Older persons make wide-ranging contributions to economic and social development. However discrimination and social exclusion persist. We must overcome these biases in order to ensure a socially and economically active, secure and healthy ageing population.


-To further the United Nations’ mission of building a society for all ages;
-To raise awareness of ageing and intergenerational issues and ensure that they are adequately addressed by the UN System;
-To advocate for a new convention on the rights of older persons; and
-To influence global policy and monitor the implementation of existing commitments.


Strengthening relationships with NGOs and by providing a platform for strategy development;
Bringing diverse voices from local and national levels to international platforms;
Drawing on the experience of Committee Members to share analyses on trends, needs and good practices; and
-Maintaining regular communication with the Vienna and New York UN NGO Committees on Ageing and with the UN Open-ended Working Group on Ageing (OEWG).


The Open-ended Working Group on Ageing

The OEWG is a UN working group that meets in New York. It was established by a resolution at the 2010 General Assembly. Read the resolution A/RES/65/182. Since the establishment of this working group, six sessions have been held. The sixth Working session has been held from 14-16 July 2015 in New York, USA.

The Independent expert

The Independent expert

In May 2014, the Human Rights Council appointed Ms. Rosa Kornfeld-Matte as the first Independent Expert on the enjoyment of all human rights by older persons (HROP).

Thursday 1 October 2015, the 25th United Nations International Day of Older Persons.

Re-think our cities, the UN expert calls for older persons’ accessibility to all urban settings. GENEVA (29 September 2015). Speaking ahead of the celebration of the 25th anniversary of the International Day of Older Persons, the United Nations Independent Expert on the enjoyment of all human rights by older persons, Rosa Kornfeld-Matte, urges States to improve older persons’ accessibility to urban infrastructure, facilities and Services.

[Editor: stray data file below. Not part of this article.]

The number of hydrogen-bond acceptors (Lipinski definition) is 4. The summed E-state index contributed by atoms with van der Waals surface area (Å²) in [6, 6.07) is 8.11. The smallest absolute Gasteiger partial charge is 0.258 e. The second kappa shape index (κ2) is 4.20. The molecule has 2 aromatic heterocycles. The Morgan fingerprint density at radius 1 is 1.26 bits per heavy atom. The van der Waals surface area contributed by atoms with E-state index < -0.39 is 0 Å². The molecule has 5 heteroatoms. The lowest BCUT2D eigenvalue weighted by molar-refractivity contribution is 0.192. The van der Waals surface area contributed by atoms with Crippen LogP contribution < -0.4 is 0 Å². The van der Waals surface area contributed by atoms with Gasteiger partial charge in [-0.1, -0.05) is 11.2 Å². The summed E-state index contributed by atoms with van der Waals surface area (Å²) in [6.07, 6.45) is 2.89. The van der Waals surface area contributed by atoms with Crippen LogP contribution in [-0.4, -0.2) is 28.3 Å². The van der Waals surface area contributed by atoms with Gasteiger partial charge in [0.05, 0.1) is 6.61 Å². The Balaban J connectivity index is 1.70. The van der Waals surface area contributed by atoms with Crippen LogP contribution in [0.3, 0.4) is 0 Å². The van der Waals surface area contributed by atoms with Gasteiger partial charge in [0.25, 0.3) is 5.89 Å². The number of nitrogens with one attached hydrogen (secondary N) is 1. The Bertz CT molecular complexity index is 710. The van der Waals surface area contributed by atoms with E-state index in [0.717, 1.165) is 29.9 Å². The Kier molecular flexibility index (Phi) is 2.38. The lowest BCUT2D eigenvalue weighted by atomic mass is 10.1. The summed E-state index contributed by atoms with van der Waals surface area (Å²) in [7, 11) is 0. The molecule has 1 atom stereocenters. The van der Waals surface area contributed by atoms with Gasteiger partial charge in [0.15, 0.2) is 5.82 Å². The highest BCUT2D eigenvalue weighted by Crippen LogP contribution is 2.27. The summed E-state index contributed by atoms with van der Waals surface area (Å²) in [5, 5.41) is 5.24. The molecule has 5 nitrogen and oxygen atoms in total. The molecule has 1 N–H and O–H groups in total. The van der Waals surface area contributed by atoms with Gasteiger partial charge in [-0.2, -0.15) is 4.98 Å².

The truth about ageing and development

The truth about ageing and development

The Report „Facing the Facts: the truth about ageing and development” brings together expert opinions on the trends, challenges and opportunities presented by a global ageing Population.

WHO report on ageing and health 2015


The „World report on ageing and health“ highlights the need for major societal change, to ensure that people are not just living longer, but also healthier, lives. The report outlines key areas for action, in the organization of health systems, in our wider physical and social environments, and in the way society as a whole views older People.

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CoA wrote an article for UN Special

Silvia Levin Perel, the chair of our Committee on Ageing has written an article about ageism. “Human rights should apply to everyone everywhere throughout the course of life. But in reality, upper-age limits in all fields of life prevent older persons from exercising their rights, whether it is employment, access to health and care services, […]

Habitat lll

Habitat III is the United Nations Conference on Housing and Sustainable Urban Development to take place in Quito, Ecuador, from 17 – 20 October 2016

Towards a UN Convention on the rights of older persons?

28 September 2016 15.00 – 17.00 European Parliament Rationale The human rights of all individuals in Europe, including older persons, are protected in various binding international and regional human rights conventions. However, international human rights conventions do not specifically address age discrimination or refer to older persons. Regional human rights laws also do not protect […]


Monday 19th September, 2016, 13:00-14:00

Respecting, Protecting, and Fulfilling the Rights of Older Refugees

Parallel Event, 33rd Session of the Human Rights Council

Older refugees make up some 8.5 per cent of the overall population of concern to UNHCR, or an estimated1.2 million people over the age of 60. Policymakers and service providers in host countries often put older refugees ‘at the back of the queue’. Their comparatively low numbers vis-à-vis the total refugee populations, and assumptions that their needs are of ‘less importance’ than, for example, those of women and children, means they are often invisible to already over-stretched aid organisations. In the context of humanitarian crises and forced displacement, older persons are at a heightened risk of exploitation, discrimination, and marginalization. Addressing the unique health and psycho-social issues of older refugees also supports their families and the host communities. Humanitarian actors must explicitly identify and reach out to older persons to ensure their human rights are protected, respected and fulfilled, when programming for assistance and re-settlement.

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